Walleye in the Weeds and Rocks

Walleye Patterns That Make Sense

A very interesting pattern develops on stained water lakes. It revolves around sunlight. Itís difficult to say exactly why, but on cloudy days, youíll catch most of your fish in the weeds; on sunny days, most will come off the rocks. Itís not a hard and fast rule, but it holds remarkably true.

On cloudy days walleyes rise up near the tops and out to the edge of weeds. Theyíre active and easy to get at, and you can usually catch a bunch. If you fish the rocks on a cloudy day, though itís usually tough.

On the other hand, when the sun shines, the walleyes tend to bury down into the weeds during the day. Theyíre no longer active on the edges. Youíll have to pick and scrounge to get a few.

 




 

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But when the sun shines on the rocks, itís like magic. The walleyes are active. We believe itís a matter of better vision coupled with increased baitfish activity. First, thereís increased light penetration through the water and more light reflection off the rocks. The rock fish can see better than usual. Second, increased light penetration spurs more algae and plankton growth, and, therefore more walleye movement. Rocks may even warm up a bit. There may be more to it than that, but whatever the reason, when itís sunny the rocks are the place to be.

Itís not a matter of the fish moving from the rocks to the weeds, or vice versa, depending on the sun. Itís simply the localized population of fish responding to changing conditions. One bunch is active; the other isnít. Tomorrow things may change. Be aware of the triggering effect of sunlight and concentrate you efforts accordingly.

The stained water demands lure choices that trigger by both sight and sound. Since you should work over, though and along the edges of weeds and down among the rocks, you should select a limited number of lures that will do all of the above. All you need is a very simple tackle assortment to catch these fish.

The two basic types of lures that I use to fish rocks and weeds are jigs and crankbaits. Both of these simple to use lures allow an angler to rip and rustle through weeds, or do a job on the rocks. And, both give you sight and sound that is so critical in stained water.

Stick with jigs in the 1/16, 1/8, and 1/4 ounce ranges, in two basic styles. One type is the standard round jig. The Fuzz-E- Grub jig is a perfect example of this type of jig. This style jig can be use dressed with plastic or used plain with a stinger hook. The second type of jig that I prefer is a wedge shaped head. Any jig that tapers to a point of the head is relatively weed free. The Veg-E-Jig is a great example of this type of jig or you might want to use a Lindy Timb'r Rock jig. Both of them are super in snaggy rock filled areas because of their seven-strand wire weed guard that protects the hook.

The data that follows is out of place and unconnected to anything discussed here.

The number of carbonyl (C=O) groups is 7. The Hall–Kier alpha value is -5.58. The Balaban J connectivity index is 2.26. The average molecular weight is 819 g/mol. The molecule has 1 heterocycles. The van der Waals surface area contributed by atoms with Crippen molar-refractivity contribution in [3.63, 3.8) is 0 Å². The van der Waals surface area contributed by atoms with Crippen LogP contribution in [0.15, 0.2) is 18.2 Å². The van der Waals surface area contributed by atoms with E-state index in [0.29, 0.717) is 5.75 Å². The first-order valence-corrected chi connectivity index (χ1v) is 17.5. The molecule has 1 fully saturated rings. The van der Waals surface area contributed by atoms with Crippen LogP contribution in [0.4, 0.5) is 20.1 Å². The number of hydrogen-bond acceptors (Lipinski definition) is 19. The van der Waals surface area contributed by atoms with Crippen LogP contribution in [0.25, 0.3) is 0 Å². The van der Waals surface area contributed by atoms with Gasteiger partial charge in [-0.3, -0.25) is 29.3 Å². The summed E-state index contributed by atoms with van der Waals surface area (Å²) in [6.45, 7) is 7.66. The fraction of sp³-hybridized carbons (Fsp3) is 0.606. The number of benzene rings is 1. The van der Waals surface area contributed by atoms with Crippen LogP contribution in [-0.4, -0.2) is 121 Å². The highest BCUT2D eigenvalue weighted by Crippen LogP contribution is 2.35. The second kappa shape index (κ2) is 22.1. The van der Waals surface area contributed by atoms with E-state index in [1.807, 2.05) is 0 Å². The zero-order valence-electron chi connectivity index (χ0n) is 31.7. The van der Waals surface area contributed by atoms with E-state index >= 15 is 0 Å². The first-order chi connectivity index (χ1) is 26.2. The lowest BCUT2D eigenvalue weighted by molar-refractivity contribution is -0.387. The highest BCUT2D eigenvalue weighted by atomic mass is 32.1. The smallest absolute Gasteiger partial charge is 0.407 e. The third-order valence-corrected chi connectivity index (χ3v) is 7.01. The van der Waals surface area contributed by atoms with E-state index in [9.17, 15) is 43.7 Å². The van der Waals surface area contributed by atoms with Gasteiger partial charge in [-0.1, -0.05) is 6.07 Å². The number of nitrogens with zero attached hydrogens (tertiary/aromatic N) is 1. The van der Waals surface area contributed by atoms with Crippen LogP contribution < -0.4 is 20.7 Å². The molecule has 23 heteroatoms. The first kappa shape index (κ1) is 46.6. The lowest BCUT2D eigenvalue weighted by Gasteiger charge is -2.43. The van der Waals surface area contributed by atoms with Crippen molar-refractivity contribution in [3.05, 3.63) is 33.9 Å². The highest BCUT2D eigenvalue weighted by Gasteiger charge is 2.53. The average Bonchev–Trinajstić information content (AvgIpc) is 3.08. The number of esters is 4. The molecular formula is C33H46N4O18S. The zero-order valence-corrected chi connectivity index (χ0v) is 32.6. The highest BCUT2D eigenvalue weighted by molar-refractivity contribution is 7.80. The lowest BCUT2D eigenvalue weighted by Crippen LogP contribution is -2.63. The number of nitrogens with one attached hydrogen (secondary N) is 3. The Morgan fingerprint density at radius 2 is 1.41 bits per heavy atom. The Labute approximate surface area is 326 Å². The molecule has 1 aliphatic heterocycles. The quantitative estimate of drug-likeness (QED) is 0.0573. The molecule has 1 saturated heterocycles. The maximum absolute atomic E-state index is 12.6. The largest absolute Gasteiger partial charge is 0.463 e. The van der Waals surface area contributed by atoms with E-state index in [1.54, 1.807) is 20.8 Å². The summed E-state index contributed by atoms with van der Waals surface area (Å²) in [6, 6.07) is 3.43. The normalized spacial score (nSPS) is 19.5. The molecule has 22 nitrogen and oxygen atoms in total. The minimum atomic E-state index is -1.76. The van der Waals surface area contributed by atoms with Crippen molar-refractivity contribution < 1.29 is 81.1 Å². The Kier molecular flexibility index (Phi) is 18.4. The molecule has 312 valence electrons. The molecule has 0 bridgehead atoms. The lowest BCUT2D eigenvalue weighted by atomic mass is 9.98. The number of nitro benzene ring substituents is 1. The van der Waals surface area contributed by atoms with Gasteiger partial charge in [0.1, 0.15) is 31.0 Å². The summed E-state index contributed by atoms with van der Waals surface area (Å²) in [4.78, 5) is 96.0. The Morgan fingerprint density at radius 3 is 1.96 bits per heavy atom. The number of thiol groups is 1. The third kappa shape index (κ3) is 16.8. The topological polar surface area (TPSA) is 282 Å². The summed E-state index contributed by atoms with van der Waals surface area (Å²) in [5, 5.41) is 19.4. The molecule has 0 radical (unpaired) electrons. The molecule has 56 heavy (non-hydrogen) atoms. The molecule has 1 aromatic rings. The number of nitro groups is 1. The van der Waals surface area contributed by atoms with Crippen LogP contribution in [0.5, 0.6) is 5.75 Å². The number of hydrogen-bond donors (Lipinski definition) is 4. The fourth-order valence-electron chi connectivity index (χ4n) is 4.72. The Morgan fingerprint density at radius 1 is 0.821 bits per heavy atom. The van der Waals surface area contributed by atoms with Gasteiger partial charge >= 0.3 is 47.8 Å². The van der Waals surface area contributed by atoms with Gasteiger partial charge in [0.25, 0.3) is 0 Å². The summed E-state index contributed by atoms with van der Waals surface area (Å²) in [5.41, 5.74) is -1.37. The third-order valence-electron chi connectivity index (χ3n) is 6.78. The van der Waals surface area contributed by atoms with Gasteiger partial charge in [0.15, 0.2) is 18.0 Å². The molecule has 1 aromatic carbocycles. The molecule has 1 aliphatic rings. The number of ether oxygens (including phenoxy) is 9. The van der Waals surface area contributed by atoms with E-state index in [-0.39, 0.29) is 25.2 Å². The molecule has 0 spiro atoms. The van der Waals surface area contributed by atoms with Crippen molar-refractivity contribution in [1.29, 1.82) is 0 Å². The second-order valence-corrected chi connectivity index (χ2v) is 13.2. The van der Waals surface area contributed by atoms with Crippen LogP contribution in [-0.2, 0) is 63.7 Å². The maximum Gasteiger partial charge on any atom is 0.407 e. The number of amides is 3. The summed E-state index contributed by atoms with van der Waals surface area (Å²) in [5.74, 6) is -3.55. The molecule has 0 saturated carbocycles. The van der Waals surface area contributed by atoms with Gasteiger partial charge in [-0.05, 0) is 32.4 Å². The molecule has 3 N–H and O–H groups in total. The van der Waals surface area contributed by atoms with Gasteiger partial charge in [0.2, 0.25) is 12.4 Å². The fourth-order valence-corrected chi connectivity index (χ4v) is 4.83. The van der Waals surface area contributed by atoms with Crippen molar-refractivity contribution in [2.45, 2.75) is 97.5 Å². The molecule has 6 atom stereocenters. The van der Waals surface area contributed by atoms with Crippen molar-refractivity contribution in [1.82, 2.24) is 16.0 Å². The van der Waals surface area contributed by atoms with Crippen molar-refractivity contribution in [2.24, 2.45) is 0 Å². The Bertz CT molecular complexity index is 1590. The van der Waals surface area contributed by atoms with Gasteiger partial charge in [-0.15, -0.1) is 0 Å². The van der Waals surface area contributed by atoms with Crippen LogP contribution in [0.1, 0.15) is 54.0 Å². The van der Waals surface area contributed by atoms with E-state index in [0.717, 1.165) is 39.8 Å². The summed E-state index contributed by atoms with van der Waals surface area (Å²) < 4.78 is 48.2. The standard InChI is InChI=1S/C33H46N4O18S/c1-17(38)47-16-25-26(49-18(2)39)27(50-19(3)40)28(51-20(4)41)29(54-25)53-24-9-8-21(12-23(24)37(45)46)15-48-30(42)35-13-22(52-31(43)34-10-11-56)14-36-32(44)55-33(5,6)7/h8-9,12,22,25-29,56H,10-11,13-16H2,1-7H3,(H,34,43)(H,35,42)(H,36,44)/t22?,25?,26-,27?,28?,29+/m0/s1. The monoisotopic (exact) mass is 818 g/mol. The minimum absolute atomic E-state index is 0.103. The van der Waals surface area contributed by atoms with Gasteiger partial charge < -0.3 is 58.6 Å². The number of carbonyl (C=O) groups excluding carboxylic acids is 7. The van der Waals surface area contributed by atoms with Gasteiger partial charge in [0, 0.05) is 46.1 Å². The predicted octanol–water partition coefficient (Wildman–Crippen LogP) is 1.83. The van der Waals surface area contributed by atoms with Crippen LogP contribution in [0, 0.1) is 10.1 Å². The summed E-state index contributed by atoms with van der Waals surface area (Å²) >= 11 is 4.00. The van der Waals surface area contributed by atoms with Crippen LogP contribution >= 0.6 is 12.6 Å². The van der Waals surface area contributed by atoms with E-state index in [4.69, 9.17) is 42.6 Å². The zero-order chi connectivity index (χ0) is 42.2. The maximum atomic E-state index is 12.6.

Add the dressing of your choice to any of these jigs. A 3 inch fathead minnow hooked through the bottom jaw and out the top of the skull is remarkably tough and can be worked with ease through rocks and weeds.

When walleyes are active simply cast out and swim the jig across the tops of the weeds, occasionally touching the tops. When you get to the weedline, let it fall down the edge and rest on the bottom. Pay close attention to the slightest twitch because it may be a walleye sucking in the jig.

For less active fish, you will have to go into the weeds. Use a slightly heavier jig like a 1/4 ounce jig and let it fall into the weeds. Let it sit. Jiggle it. Rip it a few feet and let it sit again. You have to make some noise.

Rock walleyes are easier to get at. If possible, stick to the 1/16 or 1/8 ounce jigs. They are far more snag resistant than heavier 1/4 ounce jigs and work better in rocks. Swim, slide , or crawl your jig across the rocks or give it a few quick hops. Try letting it sit if the snags arenít too bad. It always pays to experiment with retrieves.

The flash and vibration of crankbaits makes them natural for these conditions. The fish can sense them a long way off and be ready to strike as they approach. All in all, they are far more effective on walleyes than most people realize.

The crankbait that I prefer to use on weeds and walleyes is the Husky Jerk. It is long and has a slow wobble. The color is flashy and catches the eye of the walleyes and if you let it sit over the top of the weeds and twitch it ever so slowly it will drive those walleyes crazy.

The casting approach, using jigs or crankbaits should do the trick. Whichever tactic you use, a medium action Shimano spinning rod and reel spooled up with some original clear blue Stren in 8 lb. test should give you a winning combination for walleyes that are in the weeds or the rocks.
 

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Whether you are in the states of Alaska, Delaware, Maine, Massachusetts, New York, Washington, Oregon, Idaho, Montana, Minnesota, Wisconsin, North Dakota, South Dakota, Wyoming, Iowa, Michigan, Illinois, Ohio, Pennsylvania, Missouri, Kentucky, Colorado, Indiana, Virginia, California, Nevada, or New Jersey, there are fish to catch. If you are in one of the Canadian provinces of Ontario, Yukon, Northwest Territories, British Columbia, Alberta, Saskatchewan, Manitoba, or Quebec, there are fish to catch.

You might be trolling with cranks as your lure of choice. You might be jigging with jigs. Youíll probably need rods, reels, some live bait (crawlers, minnows, leeches), sinkers, leaders, and fishing line. More often times than not, it takes a boat to get to those spots, as well. Maybe you will be fishing from the bank or wading, however. You may need fishing reports or maybe even a fishing guide. This website will try to help you achieve the goal of catching bigger, better, and more numerous fish.
 

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